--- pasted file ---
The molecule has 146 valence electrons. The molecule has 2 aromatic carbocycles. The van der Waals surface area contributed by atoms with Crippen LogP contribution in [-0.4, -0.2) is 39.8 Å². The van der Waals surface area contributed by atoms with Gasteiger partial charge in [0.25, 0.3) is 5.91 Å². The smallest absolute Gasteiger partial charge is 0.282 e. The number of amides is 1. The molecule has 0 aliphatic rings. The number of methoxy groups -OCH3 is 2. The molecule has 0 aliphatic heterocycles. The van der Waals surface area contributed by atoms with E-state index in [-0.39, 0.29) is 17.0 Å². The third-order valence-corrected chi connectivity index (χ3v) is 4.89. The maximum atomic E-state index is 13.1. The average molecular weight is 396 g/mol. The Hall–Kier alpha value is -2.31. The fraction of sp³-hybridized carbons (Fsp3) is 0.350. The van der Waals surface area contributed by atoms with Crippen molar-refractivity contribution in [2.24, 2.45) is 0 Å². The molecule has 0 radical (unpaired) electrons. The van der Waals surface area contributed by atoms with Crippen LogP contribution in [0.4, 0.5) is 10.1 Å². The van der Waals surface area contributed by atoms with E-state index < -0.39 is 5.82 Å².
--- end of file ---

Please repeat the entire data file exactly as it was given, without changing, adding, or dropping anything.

The molecule has 146 valence electrons. The molecule has 2 aromatic carbocycles. The van der Waals surface area contributed by atoms with Crippen LogP contribution in [-0.4, -0.2) is 39.8 Å². The van der Waals surface area contributed by atoms with Gasteiger partial charge in [0.25, 0.3) is 5.91 Å². The smallest absolute Gasteiger partial charge is 0.282 e. The number of amides is 1. The molecule has 0 aliphatic rings. The number of methoxy groups -OCH3 is 2. The molecule has 0 aliphatic heterocycles. The van der Waals surface area contributed by atoms with E-state index in [-0.39, 0.29) is 17.0 Å². The third-order valence-corrected chi connectivity index (χ3v) is 4.89. The maximum atomic E-state index is 13.1. The average molecular weight is 396 g/mol. The Hall–Kier alpha value is -2.31. The fraction of sp³-hybridized carbons (Fsp3) is 0.350. The van der Waals surface area contributed by atoms with Crippen molar-refractivity contribution in [2.24, 2.45) is 0 Å². The molecule has 0 radical (unpaired) electrons. The van der Waals surface area contributed by atoms with Crippen LogP contribution in [0.4, 0.5) is 10.1 Å². The van der Waals surface area contributed by atoms with E-state index < -0.39 is 5.82 Å².